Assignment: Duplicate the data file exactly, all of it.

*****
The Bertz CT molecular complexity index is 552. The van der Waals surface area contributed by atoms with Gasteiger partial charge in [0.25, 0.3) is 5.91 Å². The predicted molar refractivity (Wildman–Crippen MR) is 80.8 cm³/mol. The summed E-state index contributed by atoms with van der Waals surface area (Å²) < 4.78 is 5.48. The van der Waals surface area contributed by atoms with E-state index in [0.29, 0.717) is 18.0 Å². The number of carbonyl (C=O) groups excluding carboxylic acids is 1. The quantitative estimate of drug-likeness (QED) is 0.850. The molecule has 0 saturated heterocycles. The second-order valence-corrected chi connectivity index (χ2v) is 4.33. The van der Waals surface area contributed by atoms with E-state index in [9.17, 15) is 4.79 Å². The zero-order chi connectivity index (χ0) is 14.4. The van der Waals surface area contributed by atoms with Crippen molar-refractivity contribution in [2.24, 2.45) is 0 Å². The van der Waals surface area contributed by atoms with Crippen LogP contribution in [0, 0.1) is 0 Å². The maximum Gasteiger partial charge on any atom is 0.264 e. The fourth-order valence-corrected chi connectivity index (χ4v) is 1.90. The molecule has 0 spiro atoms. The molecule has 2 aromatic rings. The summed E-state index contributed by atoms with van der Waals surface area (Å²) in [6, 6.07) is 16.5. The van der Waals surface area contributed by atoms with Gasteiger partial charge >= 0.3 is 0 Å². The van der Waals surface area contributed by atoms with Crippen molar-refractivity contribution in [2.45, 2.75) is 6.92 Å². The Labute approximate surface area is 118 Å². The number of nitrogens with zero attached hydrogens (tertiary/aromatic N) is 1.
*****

The Bertz CT molecular complexity index is 552. The van der Waals surface area contributed by atoms with Gasteiger partial charge in [0.25, 0.3) is 5.91 Å². The predicted molar refractivity (Wildman–Crippen MR) is 80.8 cm³/mol. The summed E-state index contributed by atoms with van der Waals surface area (Å²) < 4.78 is 5.48. The van der Waals surface area contributed by atoms with E-state index in [0.29, 0.717) is 18.0 Å². The number of carbonyl (C=O) groups excluding carboxylic acids is 1. The quantitative estimate of drug-likeness (QED) is 0.850. The molecule has 0 saturated heterocycles. The second-order valence-corrected chi connectivity index (χ2v) is 4.33. The van der Waals surface area contributed by atoms with E-state index in [9.17, 15) is 4.79 Å². The zero-order chi connectivity index (χ0) is 14.4. The van der Waals surface area contributed by atoms with Crippen molar-refractivity contribution in [2.24, 2.45) is 0 Å². The van der Waals surface area contributed by atoms with Crippen LogP contribution in [0, 0.1) is 0 Å². The maximum Gasteiger partial charge on any atom is 0.264 e. The fourth-order valence-corrected chi connectivity index (χ4v) is 1.90. The molecule has 0 spiro atoms. The molecule has 2 aromatic rings. The summed E-state index contributed by atoms with van der Waals surface area (Å²) in [6, 6.07) is 16.5. The van der Waals surface area contributed by atoms with Gasteiger partial charge >= 0.3 is 0 Å². The van der Waals surface area contributed by atoms with Crippen molar-refractivity contribution in [2.45, 2.75) is 6.92 Å². The Labute approximate surface area is 118 Å². The number of nitrogens with zero attached hydrogens (tertiary/aromatic N) is 1.